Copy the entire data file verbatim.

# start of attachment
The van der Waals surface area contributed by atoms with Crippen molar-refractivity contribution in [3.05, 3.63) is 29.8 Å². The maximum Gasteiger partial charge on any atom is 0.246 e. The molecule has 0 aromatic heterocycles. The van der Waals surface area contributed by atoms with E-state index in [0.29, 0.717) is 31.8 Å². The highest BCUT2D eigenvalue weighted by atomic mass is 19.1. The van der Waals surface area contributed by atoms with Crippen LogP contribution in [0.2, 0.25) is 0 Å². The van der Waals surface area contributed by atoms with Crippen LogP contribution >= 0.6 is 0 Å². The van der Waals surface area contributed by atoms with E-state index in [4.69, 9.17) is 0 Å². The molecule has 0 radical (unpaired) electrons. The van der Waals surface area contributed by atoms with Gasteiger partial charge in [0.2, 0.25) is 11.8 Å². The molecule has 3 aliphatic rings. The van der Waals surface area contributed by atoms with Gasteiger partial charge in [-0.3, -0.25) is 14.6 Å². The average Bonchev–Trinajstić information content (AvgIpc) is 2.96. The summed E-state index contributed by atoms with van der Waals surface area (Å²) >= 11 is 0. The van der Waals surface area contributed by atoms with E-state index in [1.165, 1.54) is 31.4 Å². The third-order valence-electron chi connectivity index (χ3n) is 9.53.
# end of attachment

The van der Waals surface area contributed by atoms with Crippen molar-refractivity contribution in [3.05, 3.63) is 29.8 Å². The maximum Gasteiger partial charge on any atom is 0.246 e. The molecule has 0 aromatic heterocycles. The van der Waals surface area contributed by atoms with E-state index in [0.29, 0.717) is 31.8 Å². The highest BCUT2D eigenvalue weighted by atomic mass is 19.1. The van der Waals surface area contributed by atoms with Crippen LogP contribution in [0.2, 0.25) is 0 Å². The van der Waals surface area contributed by atoms with Crippen LogP contribution >= 0.6 is 0 Å². The van der Waals surface area contributed by atoms with E-state index in [4.69, 9.17) is 0 Å². The molecule has 0 radical (unpaired) electrons. The van der Waals surface area contributed by atoms with Gasteiger partial charge in [0.2, 0.25) is 11.8 Å². The molecule has 3 aliphatic rings. The van der Waals surface area contributed by atoms with Gasteiger partial charge in [-0.3, -0.25) is 14.6 Å². The average Bonchev–Trinajstić information content (AvgIpc) is 2.96. The summed E-state index contributed by atoms with van der Waals surface area (Å²) >= 11 is 0. The van der Waals surface area contributed by atoms with E-state index in [1.165, 1.54) is 31.4 Å². The third-order valence-electron chi connectivity index (χ3n) is 9.53.